Repeat the routine several more times but each time, change from giving a treat to giving him verbal praises, a lot of pats and hugs. 

·        Teach your pet how to sit on your shoulder

Before you proceed with this trick, repeat all the tricks your pet has learned each day. Take note that you should teach your pal new tricks each day, don’t rush training. Just repeat all the commands he has learned so far before proceeding with the next.

So, to teach your pet to sit still on your shoulder is a very important trick. Why is it so? Because if you can do this, then your pet can comfortably sit and be with you no matter where you go. But you cannot start this trick without your pet’s full trust in your handling. Tricks on the table and the floor are different things than handling it as you walk or stand.

To start, make your pet stay on your arms first. To do this, take a few pieces of his favorite treat and place it in your open hand. The bird must be in front of you and is aware that you have some treats in your hand.

Open your hand and let him climb up it. Slowly place him back on the table after a few minutes. Repeat the activity and let him see that you have his favorite treats in your hand. He will instantly move towards you and just let him eat. Slowly place your pet on your arm and keep a steady pace. Talk to your pet, stroke it, and pet it so it can be distracted. If your bird is jittery and seems unsure about the activity, set him down again. Repeat after a few minutes.

Once your pet is comfortable on your arm, you may now place it on your shoulders. But on the first try, don’t stand up, just sit on your chair. Don’t mind your pet, and just do things as if there’s nothing new. You can read, check your phone, watch TV or use the computer. You’ll notice that he will simply stand or sit still and may soon become more comfortable as evidence of his loosening grip. After a few minutes, remove your pet from your shoulders by luring him with some food to go down to your arm and then your hand. Do this very carefully, and when he’s down the table, give it some treats, praises, and pats. 

Repeat this trick and watch how confident your bird is moving from your hand, arm, and to your shoulders. Once he is relaxed and you can move around with him on your shoulders, you may now stand and move about. Naturally, it will try to move and may even want to fly away but coax it with food.

Kisses can cause parrot fever

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As we learn how to kiss birds safely, you also have to learn a very important fact about bird kisses, and that is about parrot fever. Learn all about parrot fever, how to spot birds with parrot fever, and how to protect yourself from this disease.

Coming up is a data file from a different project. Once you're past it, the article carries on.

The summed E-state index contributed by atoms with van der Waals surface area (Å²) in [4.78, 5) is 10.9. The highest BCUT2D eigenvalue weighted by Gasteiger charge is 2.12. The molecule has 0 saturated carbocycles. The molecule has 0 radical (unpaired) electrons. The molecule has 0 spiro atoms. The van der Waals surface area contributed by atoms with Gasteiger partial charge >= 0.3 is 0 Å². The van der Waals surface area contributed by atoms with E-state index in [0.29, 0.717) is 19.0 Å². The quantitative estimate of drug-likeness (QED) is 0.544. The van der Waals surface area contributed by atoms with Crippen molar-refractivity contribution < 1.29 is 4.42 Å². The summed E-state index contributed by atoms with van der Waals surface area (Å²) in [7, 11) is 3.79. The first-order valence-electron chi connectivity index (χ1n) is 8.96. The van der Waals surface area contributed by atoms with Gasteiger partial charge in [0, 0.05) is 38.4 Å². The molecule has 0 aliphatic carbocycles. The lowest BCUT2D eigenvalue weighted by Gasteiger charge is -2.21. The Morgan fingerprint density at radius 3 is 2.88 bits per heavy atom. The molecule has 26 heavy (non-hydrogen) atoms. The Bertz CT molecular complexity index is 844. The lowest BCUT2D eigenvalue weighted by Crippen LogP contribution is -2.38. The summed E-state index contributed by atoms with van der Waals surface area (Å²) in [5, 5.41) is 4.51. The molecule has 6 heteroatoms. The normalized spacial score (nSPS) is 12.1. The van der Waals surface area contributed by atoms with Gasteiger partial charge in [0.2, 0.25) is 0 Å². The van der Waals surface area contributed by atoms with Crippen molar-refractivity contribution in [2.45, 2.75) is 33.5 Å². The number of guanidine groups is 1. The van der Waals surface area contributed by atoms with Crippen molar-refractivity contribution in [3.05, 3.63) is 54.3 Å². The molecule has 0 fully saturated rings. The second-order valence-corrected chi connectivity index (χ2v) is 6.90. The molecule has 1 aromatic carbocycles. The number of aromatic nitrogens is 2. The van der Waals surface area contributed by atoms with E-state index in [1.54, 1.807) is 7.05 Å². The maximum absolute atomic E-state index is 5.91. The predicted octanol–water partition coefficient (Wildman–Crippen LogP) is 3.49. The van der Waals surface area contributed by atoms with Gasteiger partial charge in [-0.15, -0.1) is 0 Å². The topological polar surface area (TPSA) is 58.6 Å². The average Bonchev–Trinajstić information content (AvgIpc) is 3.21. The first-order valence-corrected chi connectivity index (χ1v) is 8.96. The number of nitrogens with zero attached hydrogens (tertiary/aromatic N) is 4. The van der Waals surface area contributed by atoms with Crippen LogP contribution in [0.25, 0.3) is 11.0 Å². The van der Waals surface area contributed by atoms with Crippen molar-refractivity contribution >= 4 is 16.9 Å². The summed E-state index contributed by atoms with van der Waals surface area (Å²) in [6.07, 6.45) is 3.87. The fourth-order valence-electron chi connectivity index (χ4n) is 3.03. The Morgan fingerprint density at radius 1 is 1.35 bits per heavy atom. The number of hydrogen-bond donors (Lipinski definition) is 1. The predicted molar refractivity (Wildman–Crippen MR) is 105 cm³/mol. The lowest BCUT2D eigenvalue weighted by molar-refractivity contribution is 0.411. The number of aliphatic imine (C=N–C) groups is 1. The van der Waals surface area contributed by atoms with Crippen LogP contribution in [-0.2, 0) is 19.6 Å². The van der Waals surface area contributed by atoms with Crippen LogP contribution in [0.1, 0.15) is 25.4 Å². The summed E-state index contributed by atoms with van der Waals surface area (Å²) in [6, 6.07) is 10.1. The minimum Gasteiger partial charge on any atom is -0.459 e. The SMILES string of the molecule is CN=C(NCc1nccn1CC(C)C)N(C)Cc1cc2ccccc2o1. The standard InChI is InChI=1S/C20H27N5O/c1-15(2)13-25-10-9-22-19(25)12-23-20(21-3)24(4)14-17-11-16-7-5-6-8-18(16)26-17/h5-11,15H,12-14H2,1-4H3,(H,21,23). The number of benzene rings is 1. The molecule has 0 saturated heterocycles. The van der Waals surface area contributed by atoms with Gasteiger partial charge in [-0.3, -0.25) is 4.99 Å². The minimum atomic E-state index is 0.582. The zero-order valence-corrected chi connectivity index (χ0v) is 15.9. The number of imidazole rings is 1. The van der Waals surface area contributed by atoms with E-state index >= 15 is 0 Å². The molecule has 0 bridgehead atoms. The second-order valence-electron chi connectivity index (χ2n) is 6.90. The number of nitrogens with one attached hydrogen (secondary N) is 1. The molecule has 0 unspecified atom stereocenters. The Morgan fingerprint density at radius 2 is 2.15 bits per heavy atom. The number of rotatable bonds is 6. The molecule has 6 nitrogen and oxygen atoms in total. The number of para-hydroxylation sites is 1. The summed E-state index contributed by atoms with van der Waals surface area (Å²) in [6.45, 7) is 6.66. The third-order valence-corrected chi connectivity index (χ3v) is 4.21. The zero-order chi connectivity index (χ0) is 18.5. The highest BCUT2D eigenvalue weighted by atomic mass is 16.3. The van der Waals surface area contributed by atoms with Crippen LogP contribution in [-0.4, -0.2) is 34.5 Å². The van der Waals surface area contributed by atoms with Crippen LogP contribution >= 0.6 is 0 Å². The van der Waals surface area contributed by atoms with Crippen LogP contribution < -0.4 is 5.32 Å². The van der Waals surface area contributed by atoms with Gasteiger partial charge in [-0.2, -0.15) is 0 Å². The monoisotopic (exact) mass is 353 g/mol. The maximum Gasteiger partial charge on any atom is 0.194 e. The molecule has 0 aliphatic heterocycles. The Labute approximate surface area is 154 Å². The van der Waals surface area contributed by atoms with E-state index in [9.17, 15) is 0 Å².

Parrot fever is a very rare infection due to the Chlamydia psittaci, which is a bacteria. Also known as parrot disease, the CDC or Centers for Disease Control and Prevention revealed that there are less than 10 cases of parrot fever in humans every year from 2010. But there are also undiagnosed cases or unreported illnesses because parrot fever symptoms may be similar to some respiratory illnesses.

This disease comes from birds, especially domesticated and wild parrots, as well as other birds related to parrots. The sickness is passed from sick birds to humans especially their human carers.

Humans may also get the disease by accidentally breathing in some fine particles from the infected parrot’s urine, poop, and other secretions. If an infected bird bites you with its beak if you kiss your bird on the beak or touch its beak with your hands.

Humans may also get the disease from an infected person, but this may be rare. You can become sick by inhaling the droplets that an infected person coughs.

For any of these symptoms on your pet, take it to the vet immediately. Early treatment is the best solution, so you must be attentive to what your pet is telling you.

Treatment is a round of antibiotics to kill the bacteria. Also, symptomatic treatments are done, such as medicine for fever, pains, and diarrhea. Loss of body fluids must be controlled at once because your pet may die of dehydration. He will likely be admitted to a hospital for further treatment and for intravenous treatment to stop dehydration.

You need to visit your doctor for possible parrot fever infection. Other parrots or other bird pets must also be taken to the vet for checkups and possible treatment.


If you must kiss your pet parrot, do so safely. Although this is a sign of affection, your pet may misinterpret this gesture as a sign of hostility. This is why you need to develop the trust of your pet before you proceed with this trick. Parrot kisses are a sign of a close bond between a parrot and his master, but be careful not to get parrot fever from infected birds. At the first sign of parrot fever, consult your vet so your pet can get reliable and early treatment. Stay safe when kissing your pet, as well as performing other parrot tricks.